The Practice Police

June 4, 2008

Dear Dude,

How many hours of practice do you devote to your guitar a day?

Thanks,
The Practice Police

Dear Practice Police,

Practice is something that I mention in almost every letter. Probably because it’s the single best, time tested, unmistakable act you can do as an artist to improve. There are not too many of those, so it’d be wise to heed to it. I would also like to take a moment to dispel a common misconception that most guitarists sit around and practice at all. In fact most guitarists I’ve toured with have confessed to me that they never practice. The grind of life can sometimes take its toll on your free time. Even as I write this I think, “FUCK I need to practice!” But it’s good to know everyone faces this challenge. Finding the time to practice is a hard thing to do, but it’s a must if you want to continuously get better.

When I am at home I spend anywhere from at least one to three hours a day practicing or playing guitar. Notice I didn’t just say practicing because at home I don’t do too much actual studying. I try to play and pull off shit I usually can’t. I spend time learning a few songs I love, but most of all I sit around and try to write music. I make sure to schedule that time into my day, because the first step to getting better at guitar is sitting down to start.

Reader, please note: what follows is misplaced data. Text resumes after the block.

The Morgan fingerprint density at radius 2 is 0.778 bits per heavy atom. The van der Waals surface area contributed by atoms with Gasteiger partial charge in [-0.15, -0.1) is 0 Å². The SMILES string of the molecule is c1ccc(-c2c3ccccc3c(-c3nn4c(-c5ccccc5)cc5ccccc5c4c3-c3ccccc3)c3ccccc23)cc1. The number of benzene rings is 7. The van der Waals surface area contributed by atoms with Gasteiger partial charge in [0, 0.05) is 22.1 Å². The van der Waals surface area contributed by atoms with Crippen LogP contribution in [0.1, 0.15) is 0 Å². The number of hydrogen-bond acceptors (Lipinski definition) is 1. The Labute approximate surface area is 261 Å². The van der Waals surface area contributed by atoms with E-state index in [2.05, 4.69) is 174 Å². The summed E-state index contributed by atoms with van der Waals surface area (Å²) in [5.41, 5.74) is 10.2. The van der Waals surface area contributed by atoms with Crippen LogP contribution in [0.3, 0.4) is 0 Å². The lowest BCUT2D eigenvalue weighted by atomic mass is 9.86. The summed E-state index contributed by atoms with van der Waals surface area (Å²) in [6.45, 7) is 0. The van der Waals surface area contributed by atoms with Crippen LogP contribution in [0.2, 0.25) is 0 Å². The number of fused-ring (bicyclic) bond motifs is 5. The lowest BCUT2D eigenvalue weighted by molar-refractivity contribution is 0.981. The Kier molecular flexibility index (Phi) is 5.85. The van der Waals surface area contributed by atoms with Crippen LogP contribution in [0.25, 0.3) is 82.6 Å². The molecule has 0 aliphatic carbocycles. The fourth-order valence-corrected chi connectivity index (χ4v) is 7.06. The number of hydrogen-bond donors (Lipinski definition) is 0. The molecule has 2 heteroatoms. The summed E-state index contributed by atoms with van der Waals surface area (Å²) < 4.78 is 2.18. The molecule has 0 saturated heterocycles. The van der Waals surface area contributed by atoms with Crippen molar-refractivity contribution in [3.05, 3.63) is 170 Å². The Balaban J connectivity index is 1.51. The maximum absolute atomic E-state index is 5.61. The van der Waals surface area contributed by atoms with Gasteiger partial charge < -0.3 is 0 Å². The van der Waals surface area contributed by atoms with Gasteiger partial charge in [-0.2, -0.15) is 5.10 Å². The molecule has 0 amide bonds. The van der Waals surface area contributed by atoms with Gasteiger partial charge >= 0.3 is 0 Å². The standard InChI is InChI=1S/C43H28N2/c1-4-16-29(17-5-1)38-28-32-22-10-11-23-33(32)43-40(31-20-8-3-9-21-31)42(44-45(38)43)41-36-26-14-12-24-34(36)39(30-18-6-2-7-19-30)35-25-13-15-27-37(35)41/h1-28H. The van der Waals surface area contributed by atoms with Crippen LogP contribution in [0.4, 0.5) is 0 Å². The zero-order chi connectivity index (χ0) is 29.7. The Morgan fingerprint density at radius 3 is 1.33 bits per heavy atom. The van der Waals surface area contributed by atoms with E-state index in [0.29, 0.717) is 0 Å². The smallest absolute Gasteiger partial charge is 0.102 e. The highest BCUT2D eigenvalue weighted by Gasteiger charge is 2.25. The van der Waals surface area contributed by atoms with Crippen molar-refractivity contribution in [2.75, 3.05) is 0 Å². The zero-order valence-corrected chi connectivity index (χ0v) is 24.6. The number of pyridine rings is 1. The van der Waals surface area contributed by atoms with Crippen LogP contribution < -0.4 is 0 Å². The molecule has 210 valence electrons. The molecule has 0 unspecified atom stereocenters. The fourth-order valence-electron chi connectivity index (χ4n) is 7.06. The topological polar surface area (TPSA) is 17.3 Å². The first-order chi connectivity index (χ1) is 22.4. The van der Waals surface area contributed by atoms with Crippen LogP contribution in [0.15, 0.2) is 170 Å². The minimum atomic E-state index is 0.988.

When I am on tour it’s a bit different. I play almost all day non-stop. I carry around little ripped off pieces of tab paper so that if I get a free moment I can run through an exercise or run I have been having problems with. To be able play stuff out of your range you have to able to analyze every detail and look at it in slow motion. It’s the combination of practicing and just jamming that has made me both a faster and cleaner player. Its best to split your overall playing time between repetition (straight practicing) and creation (writing, riffing, and working on your own jams). Each of these things is a separate cognitive process that will push your playing to the next level.

Practice takes time and as a musician you have to learn how to balance this time. It’s just that LIFE also need to play a huge role in creating music. All great songwriters need to not only be able to rock, but also have something worth expressing. So, the agony of wrestling between spending your time practicing and actually living is born. Let me tell you how many people I know who can jam the hell out of a guitar, but have nothing new to offer or express. And that just doesn’t interest me.